I am a person with ESRD (End Stage Renal Disease) which means my kidneys don't work. Forty or so years ago that would have been a death sentence but today there is Dialysis which means I could be hooked up to a machine that would clean my blood as the kidneys should. Three days a week, I went to a dialysis center and had too very large needles stuck in my arm to remove and replace my blood as it passed through a process where it was cleaned and the fluid was removed, a process taking a little over four hours each time. In November 2017, I received a kidney transplant from a deceased donor. My life went into overdrive. With a "new" functioning kidney, I no longer had to go to a dialysis center and my days were not open to be lived rather than recovering from dialysis which meant dialyzing for three days and resting for 4 days a week. I work full-time and often 50 hours per week. It is something I never imagined. I highly recommend it! HeeHee I want to advance knowledge about dialysis and transplant so that others can learn from my experience and mistakes. We shouldn't have to reinvent the wheel, eh? There is so much to be learned and experienced about our predicament. There are vast resources available to support us and enrich our lives but many patients don't know about them. There are also many issues that we have to deal with whether we want to or not. So I blog about them in www.DevonTexas.com All comments are confidential until I approve them. If you don't want your comment public, let me know and I will respect that. So, feel free to leave a comment. I also blog in LegacyTales in WordPress if you are interested in the ramblings of a Old Man. Give a peek and let me know what you think. https://legacytales.wordpress.com/ Enjoy.
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2 Responses to Dialysis, ESRD and EEOC

  1. HeatherLee Finn says:

    My aunt is taking FMLA intermittently, but is newly on dialysis and took some time when she almost died last month waiting to start (prior chemo ruined most of her veins and when they tried the dialysis the first time they blew it out). To go to dialysis she leaves at noon two days in the work week, instead of 5pm, and does her third day on Saturday a non work day. They were calling her in for the meeting about her FMLA sos I wrote her a letter where she re-advised of her disability and that this need for dialysis is for life and that she is requesting a modification to her work schedule to permit her to continue getting dialysis and working. She also has requested to be permitted to do some work from home, which the company is able to do based on their computer system, but they refused. My aunt was informed by her employer (a medical facility) that after her FMLA runs out, they will post her position to hire someone new. As the “adverse action” has not taken place yet she is scared to do anything but of course does not want to lose her $12/hour job and insurance that she needs for her medical care. Any recommendation would be helpful as I am just shocked at their refusal.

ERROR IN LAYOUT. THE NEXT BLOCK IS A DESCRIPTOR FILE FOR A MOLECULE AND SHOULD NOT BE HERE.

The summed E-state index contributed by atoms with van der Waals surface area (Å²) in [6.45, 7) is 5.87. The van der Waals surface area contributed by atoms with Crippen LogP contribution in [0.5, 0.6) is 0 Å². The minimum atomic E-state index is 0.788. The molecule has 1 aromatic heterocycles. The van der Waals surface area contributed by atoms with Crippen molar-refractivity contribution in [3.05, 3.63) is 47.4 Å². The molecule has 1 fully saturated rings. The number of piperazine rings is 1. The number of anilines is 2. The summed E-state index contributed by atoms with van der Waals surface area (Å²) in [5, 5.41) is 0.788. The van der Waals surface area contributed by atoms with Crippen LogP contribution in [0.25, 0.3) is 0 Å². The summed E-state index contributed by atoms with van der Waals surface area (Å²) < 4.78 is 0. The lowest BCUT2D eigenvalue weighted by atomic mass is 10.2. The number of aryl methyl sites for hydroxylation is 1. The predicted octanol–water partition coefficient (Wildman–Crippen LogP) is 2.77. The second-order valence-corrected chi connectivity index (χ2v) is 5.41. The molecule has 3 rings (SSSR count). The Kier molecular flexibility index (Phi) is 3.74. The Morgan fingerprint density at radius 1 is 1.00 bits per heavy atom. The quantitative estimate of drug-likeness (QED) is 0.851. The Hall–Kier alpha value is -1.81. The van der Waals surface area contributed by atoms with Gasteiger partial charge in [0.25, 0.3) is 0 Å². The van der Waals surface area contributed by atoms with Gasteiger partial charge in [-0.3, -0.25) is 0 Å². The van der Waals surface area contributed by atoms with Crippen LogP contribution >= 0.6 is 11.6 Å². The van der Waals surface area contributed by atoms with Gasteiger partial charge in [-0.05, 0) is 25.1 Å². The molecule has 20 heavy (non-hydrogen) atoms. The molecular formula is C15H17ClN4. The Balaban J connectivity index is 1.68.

• DevonTexas says:

      There’s not much that can be done before the company take their action but after that, she can file a complaint with the EEOC under the ADA and ADEA protections. The employer is supposed to provide “reasonable accomodation” for a disability but some don’t see dialysis as a disability. Why? I don’t know. My advce is to make sure you keep copies of all notes and memos you write and those you get from the employer (keep a copy at home, not in the office). You aunt has made attempts to reasonable accommodate but the employer doesn’t seem to want to cooperate.

      When it comes to it and she is terminated, she will be eligible for COBRA. She can get help paying for that from the America Kidney Fund. The Social Worker at the dialysis clinic should be able to help apply for that. If not, contact the Fund directly. http://www.kidneyfund.org/patient-programs/

      She should also apply for disability from the company Disability Insurance. Do that IMMEDIATELY! It’s complicated because of all the hoops one must go through but it’s better that Social Security Disability.